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Viewpoint: Brace for another container surge

Viewpoint: Brace for another container surge

The views expressed here are solely those of the author and do not necessarily represent the views of FreightWaves or its affiliates.

The third round of stimulus checks is starting to be disseminated. Based on the flow of trade, don’t expect the historic container congestion to end anytime soon.

According to the volumes of trade transported by SEKO US, there is a direct correlation to the stimulus checks and the surge in e-commerce spending.

“The combination of the shift of e-commerce driven by COVID and stimulus checks is what drove order volumes in December to January 2021 and February to March 2020,” explained Brian Bourke, chief growth officer of SEKO US. “Anything that shows an increase month-over-month versus year, as we saw in December to January, is most likely attributed to the stimulus checks.” 

After the first round of stimulus checks in March 2020, Rick Lee, SEKO Logistics COO of North America, said the company saw e-commerce orders increase by more than 100%. After that first wave of increased orders, SEKO instituted a stimulus execution plan.

“As we have seen with the buying pattern after past stimulus checks, we are expecting similar consumer behavior with the third round of stimulus,” said Lee. “Our warehouses are working around the clock, and we are looking to add robotics as a supplement to the human component since shifts and social-distancing measures have been changed to protect our workers against COVID.” 

SONAR Knowledge

Intermodal spread is the difference in the cost to ship one container from China to Chicago through the U.S. East Coast ports and the cost to ship one container from China to Chicago through the U.S. West Coast ports. Click here to learn more about this valuable SONAR data.

Container trade analysis by local and global transport and logistics research company MDS Transmodal show the yin and yang of trade. The first chart shows China’s continued dominance in exports; the second shows North America leading the world in imports.

“After the severe drop experienced by the international trade during the first half of 2020, global trade has proved its resilience, reporting an annual contraction in the region of 1% in contrast to the much bigger reduction feared by various economists at the beginning of 2020,” explained Antonella Teodoro, senior consultant at MDST. “… The increase has been supported by the emergency fiscal and monetary stimulus put in place by the wealthy economies.”

The pandemic has been a boon for Chinese exports and showcases the United States’ dependency on Chinese manufactured goods. In January and February of this year, Chinese exports have increased an incredible 60.6% compared to 2020. December saw growth of 18.1%, according to Chinese customs. 

FreightWaves SONAR chart: IOTI.CHNUSA in blue displays TEU Volume Index leaving China (date is based on estimated time of departure or ETD) on a daily basis with a 7-day forward look. WCSTM.CHNUSA in red represents the weekly total of U.S. import shipments as they clear through U.S. customs.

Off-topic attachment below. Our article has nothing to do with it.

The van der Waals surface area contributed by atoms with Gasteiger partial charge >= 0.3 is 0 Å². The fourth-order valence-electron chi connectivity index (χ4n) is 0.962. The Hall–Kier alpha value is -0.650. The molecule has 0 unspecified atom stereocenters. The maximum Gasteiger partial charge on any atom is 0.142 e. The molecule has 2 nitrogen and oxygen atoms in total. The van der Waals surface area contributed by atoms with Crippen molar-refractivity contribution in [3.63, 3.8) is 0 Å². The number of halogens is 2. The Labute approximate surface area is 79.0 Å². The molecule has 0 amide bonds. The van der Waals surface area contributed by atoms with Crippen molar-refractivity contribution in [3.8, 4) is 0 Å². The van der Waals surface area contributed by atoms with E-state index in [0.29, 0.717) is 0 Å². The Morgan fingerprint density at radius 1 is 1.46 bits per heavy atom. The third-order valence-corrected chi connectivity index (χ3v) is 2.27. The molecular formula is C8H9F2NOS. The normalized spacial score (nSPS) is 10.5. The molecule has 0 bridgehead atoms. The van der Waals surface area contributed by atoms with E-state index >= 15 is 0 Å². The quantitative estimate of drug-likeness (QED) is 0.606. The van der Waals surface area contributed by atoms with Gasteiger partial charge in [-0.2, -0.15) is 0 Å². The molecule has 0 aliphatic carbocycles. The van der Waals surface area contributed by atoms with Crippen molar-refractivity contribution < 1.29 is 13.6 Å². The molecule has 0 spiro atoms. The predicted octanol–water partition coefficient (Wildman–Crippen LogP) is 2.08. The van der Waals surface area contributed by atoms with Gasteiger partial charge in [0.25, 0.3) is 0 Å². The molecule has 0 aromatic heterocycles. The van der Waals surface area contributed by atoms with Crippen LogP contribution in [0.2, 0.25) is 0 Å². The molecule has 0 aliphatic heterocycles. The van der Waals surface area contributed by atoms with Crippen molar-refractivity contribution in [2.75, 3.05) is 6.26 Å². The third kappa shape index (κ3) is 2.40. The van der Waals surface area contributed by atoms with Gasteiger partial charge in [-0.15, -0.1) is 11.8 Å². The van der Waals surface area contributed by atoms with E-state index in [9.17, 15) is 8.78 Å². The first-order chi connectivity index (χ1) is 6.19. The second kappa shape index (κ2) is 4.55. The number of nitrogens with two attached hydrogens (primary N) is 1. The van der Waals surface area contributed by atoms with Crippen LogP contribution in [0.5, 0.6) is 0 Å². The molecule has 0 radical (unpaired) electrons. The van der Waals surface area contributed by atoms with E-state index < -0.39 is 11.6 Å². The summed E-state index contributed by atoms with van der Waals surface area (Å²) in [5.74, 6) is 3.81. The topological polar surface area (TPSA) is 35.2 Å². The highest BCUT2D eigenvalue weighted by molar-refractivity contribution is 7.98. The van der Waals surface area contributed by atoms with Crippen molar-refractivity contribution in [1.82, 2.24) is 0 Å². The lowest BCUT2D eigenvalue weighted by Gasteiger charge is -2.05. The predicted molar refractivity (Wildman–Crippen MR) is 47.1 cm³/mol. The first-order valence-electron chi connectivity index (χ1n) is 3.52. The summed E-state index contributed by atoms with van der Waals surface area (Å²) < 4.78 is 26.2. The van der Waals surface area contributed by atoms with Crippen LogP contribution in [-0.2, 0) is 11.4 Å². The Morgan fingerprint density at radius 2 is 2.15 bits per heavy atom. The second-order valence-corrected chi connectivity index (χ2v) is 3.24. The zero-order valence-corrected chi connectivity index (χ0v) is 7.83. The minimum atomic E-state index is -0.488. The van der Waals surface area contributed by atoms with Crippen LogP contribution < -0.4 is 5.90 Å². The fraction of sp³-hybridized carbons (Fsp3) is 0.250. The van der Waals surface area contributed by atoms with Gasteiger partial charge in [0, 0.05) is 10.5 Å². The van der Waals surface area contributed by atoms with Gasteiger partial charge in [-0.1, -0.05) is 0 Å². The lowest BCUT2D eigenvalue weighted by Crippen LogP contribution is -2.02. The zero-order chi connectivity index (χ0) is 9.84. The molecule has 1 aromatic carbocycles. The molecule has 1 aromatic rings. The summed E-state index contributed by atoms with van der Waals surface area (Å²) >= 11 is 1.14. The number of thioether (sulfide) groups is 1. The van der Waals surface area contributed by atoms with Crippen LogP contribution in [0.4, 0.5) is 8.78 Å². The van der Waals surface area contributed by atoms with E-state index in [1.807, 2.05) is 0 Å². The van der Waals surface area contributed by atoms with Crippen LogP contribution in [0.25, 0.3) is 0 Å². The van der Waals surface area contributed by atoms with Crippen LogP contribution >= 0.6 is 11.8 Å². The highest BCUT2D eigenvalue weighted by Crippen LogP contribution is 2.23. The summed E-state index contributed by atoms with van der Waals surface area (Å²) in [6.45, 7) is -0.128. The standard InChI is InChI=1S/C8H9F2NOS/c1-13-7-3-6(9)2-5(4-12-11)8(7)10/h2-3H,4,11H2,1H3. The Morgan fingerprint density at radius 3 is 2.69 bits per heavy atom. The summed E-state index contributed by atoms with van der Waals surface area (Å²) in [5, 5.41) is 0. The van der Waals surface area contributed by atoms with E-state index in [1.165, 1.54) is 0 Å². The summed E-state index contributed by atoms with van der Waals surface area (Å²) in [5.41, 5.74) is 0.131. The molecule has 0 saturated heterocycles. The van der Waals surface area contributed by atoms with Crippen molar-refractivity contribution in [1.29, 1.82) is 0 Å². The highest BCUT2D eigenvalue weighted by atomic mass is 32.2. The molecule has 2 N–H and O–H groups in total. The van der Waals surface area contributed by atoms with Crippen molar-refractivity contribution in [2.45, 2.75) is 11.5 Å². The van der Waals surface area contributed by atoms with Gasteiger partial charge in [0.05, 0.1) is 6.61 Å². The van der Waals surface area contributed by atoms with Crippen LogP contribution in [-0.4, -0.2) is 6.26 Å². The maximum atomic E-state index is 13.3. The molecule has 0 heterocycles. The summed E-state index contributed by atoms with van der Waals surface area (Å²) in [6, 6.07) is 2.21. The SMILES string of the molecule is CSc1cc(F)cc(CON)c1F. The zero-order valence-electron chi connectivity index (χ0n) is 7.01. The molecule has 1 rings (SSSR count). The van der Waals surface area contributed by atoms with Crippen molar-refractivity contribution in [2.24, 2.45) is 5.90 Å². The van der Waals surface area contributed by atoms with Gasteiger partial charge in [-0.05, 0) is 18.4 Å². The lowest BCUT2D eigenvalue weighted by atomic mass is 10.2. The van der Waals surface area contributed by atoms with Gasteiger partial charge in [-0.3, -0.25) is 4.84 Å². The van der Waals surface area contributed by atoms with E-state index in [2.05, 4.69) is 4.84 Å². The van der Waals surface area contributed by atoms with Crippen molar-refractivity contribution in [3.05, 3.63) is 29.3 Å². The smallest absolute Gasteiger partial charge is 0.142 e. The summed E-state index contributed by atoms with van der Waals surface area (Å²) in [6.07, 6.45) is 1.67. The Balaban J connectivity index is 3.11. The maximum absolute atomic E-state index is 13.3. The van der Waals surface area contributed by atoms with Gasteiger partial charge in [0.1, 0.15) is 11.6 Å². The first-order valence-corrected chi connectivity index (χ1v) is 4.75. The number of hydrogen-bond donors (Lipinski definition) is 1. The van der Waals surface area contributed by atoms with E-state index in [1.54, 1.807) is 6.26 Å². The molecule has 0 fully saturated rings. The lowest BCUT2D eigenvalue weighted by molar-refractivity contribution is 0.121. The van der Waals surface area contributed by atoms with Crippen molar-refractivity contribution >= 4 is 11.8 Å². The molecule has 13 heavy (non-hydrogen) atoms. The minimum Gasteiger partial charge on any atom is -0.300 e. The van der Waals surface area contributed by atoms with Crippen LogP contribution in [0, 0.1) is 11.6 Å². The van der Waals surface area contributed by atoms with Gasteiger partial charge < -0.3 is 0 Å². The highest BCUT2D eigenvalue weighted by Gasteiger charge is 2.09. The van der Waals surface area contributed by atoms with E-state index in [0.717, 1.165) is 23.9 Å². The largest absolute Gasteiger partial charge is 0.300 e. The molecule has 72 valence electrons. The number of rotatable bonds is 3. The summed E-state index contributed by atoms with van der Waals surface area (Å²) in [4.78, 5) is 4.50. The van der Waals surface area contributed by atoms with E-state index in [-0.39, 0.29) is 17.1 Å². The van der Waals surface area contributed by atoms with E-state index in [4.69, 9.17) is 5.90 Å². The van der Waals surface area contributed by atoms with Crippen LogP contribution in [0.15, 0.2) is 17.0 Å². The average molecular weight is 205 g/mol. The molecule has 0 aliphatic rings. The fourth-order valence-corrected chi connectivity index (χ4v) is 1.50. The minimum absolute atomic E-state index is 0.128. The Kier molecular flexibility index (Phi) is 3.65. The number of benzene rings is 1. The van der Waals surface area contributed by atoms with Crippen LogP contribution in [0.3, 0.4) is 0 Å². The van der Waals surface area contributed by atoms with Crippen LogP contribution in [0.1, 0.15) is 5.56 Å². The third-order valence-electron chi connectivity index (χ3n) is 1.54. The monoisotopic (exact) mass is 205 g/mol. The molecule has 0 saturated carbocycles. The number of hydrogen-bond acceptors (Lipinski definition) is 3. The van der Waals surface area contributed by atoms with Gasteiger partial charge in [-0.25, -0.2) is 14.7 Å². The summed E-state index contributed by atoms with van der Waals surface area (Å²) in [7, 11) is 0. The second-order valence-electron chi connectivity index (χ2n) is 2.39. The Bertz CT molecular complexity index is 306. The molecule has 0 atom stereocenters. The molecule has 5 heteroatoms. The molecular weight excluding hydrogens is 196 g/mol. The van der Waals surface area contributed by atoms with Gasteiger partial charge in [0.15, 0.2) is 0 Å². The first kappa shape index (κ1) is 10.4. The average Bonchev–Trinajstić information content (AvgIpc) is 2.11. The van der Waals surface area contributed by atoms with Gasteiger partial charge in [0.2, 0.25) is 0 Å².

This tsunami of containerized trade has not only been costly for importers, it has crippled global port productivity. Based on the rates being paid, shippers are not receiving the quality service they are paying for. While the fourth quarter of 2020 saw the largest-ever quarterly volume of global container traffic, services performance plummeted. 

Mike Garratt, chairman of MDS Transmodal, commented in its March edition of The Container Shipping Market Quarterly Review, “Annual volumes almost reached 2019 levels despite the pandemic, carried on a fleet capacity that had hardly changed. Demand growth was at its strongest on the east-west routes linking Far East manufacturers with consumers in North America and Europe.”

The slowdown has had some U.S. importers pivoting to the Panama and Suez canals to avoid the West Coast congestion. Demand for products from Asia is so great, capacity utilization reached 100% on headhaul services. This has driven the average revenue per container on the Far East-North America route by 20%.

Carriers are not the only winners in this movement of trade. It also provides opportunity for the East Coast ports, like the Port of Baltimore, to expand market share.

“Since mid-July, we have seen 16 extra loader ‘ad hoc’ container ships calls,” explained Bill Doyle, executive director of the Maryland Port Administration and Port of Baltimore. “That’s a total of 28,060 TEUs. E-commerce continues to be a driving factor in our recovery. With more consumers making online purchases, it is resulting in strong container gains for us.”

The Port of Baltimore is home to four distribution centers for Amazon, one of the largest benefactors of the COVID-19 buying boom.

FreightWaves SONAR chart

“Tenants at the port and the surrounding area (distribution centers and warehouse retailers) are always hiring,” Doyle said. “We are also fortunate our dockworkers are doing well during COVID. We have had no major outbreaks. While we had a few days in February due to snow and ice conditions where we had delays, there is currently no wait at our port.” 

The insatiable demand of the “I want it now” consumer continues to grow. Logistics managers will continue to find alternative routes to avoid congestion in an effort to restore a semblance of reliability. The strengths and weaknesses of port infrastructures throughout the United States will undoubtedly be tested.


17 March 2021, 19:15